Benjamin Sifrit refused parole in 2002 killing of Fairfax couple in Ocean City

Convicted murderer Benjamin Sifrit has been refused parole in connection with the killing of a Virginia couple in Ocean City, Maryland, in 2002.

The Maryland Parole Commission denied parole to Sifrit, in his first parole hearing, since being sentenced to 38 years in prison, after he and his then-wife Erika killed and dismembered Martha Crutchley and Joshua Ford, of Fairfax City, over Memorial Day weekend almost 20 years ago.



The couples met on a bus in Ocean City, before a night of drinking at the Seacrets nightclub. Later, the four returned to the Sifrits’ rented condominium.

Crutchley and Ford were forced into the bathroom. Shots were fired through the bathroom door. The couple was dismembered, and disposed of in a dumpster. Portions of their remains were discovered in a nearby landfill, nine days later.

Because of pre-trial publicity, Benjamin Sifrit’s trial was held in Montgomery County, while Erika Sifrit’s was in Frederick County.

After deliberating for 14 hours, a Montgomery County jury convicted Benjamin Sifrit of second-degree murder in Crutchley’s death, but cleared him in Ford’s.

During sentencing, Judge Paul Weinstein, who came out of retirement to pronounce sentence, told Benjamin Sifrit had it not been for masterful lawyering, the former Navy SEAL would likely be facing a life sentence.

Martha Crutchley and Joshua Ford are seen. (File)

“It’s one of the few instances in 20 years I disagree with the jury’s verdict,” Weinstein said on July 7, 2003. “This was nothing more than a thrill-killing you and your wife committed. You’re a butcher. You cut these people up for no good reason.”

At the time, Weinstein told Benjamin Sifrit he was putting a note in the file asking to be notified, if he’s still alive, when Sifrit came up for parole, so he could oppose it. It’s not known if Weinstein communicated with the commission before the parole hearing.

erika and benjamin sifrit
Erika and Benjamin Sifrit are seen. (File)

In Maryland, Benjamin Sifrit became eligible for parole after serving half of a 38-year sentence. “Mr. Sifrit was eligible for a parole hearing in 2017, at which time he elected to postpone,” Chair of Parole Commission David Blumberg told WTOP in an email last week.

Benjamin Sifrit’s first parole hearing was in Roxbury Correctional Institution in Hagerstown, where he’s confined. In Maryland, for convictions in which someone lost his or her life, two parole commissioners hear the case, according to Mark Vernarelli, spokesman with Maryland Department of Public Safety and Correctional Services.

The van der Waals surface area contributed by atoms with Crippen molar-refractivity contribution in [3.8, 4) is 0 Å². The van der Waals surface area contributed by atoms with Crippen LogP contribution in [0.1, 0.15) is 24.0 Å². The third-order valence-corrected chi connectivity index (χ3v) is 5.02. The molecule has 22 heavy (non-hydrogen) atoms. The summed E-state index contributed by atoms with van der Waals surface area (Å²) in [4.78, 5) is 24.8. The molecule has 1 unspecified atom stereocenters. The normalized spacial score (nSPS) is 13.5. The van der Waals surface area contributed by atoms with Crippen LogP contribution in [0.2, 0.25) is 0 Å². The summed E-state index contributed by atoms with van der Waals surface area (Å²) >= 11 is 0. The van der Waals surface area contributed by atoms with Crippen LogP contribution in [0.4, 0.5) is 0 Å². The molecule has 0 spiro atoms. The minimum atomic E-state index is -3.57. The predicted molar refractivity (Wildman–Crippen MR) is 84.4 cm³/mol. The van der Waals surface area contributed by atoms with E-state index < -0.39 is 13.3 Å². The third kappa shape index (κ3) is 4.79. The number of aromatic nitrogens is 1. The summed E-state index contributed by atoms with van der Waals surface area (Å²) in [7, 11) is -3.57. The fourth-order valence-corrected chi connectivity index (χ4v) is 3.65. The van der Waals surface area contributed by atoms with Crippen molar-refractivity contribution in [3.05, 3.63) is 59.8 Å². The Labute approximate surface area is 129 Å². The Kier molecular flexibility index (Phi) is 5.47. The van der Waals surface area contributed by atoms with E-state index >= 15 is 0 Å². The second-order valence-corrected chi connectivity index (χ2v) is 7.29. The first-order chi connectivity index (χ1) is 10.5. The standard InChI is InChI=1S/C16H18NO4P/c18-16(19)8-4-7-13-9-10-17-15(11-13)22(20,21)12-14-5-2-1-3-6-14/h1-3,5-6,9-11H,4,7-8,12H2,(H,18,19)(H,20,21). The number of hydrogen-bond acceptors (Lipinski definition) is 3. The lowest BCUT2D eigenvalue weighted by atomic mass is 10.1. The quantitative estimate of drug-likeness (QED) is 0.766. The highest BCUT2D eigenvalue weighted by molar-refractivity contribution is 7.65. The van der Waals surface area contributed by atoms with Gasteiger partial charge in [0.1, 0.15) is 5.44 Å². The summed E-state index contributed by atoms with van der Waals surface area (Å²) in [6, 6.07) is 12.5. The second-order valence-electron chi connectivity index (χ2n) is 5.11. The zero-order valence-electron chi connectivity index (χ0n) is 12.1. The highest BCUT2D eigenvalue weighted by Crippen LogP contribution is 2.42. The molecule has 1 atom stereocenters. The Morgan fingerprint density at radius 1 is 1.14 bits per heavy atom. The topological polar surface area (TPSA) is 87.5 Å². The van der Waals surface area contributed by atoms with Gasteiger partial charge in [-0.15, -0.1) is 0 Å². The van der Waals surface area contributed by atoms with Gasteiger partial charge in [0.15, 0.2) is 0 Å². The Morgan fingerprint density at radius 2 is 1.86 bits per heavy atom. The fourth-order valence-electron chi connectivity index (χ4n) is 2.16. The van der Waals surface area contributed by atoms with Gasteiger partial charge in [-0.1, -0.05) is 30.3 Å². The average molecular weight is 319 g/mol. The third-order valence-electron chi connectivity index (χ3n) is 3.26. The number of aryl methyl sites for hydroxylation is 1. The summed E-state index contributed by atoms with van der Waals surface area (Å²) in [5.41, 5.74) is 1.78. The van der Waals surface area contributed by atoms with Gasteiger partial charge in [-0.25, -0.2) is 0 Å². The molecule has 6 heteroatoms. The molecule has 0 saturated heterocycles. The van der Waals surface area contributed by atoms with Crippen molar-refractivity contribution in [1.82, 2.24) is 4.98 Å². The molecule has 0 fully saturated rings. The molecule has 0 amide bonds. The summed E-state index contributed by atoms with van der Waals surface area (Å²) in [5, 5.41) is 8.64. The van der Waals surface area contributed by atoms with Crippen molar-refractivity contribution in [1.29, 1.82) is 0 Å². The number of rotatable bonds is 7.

The hearing lasted one hour and 40 minutes. In-person were Benjamin Sifrit, the two commissioners, and a correctional case manager. Attending by a virtual teleconference were four people representing the victims of his crime, said Vernarelli, in an email.

The commissioners gave an introduction, and summarized the crime. One representative of the victims spoke for 8 minutes. Benjamin Sifrit spoke briefly, and answered some questions from the commissioners, before the commissioners took questions from the victims’ supporters.

Ultimately, the commissioners refused parole for Benjamin Sifrit. Contacted by WTOP, Benjamin Sifrit’s attorney Bill Brennan declined to comment.

Benjamin Sifrit’s mandatory release date is 2030, but that can change based on credits earned while incarcerated, Vernarelli said.

If Benjamin Sifrit chooses to ask for another hearing, he has to wait two years before writing to the commission to say he has new information that he believes necessitates a new hearing.

Erika Sifrit was convicted of first-degree murder in Ford’s death, and second-degree in Crutchley’s. She was sentenced to life in prison plus 20 years. She’s eligible for parole in 2024.

The couple divorced in 2010.

Neal Augenstein

Neal Augenstein has been a reporter at WTOP since 1997. Through the years, Neal has covered many of the crimes and trials that have gripped the region. Neal's been pleased to receive awards over the years for hard news, feature reporting, use of sound and sports.

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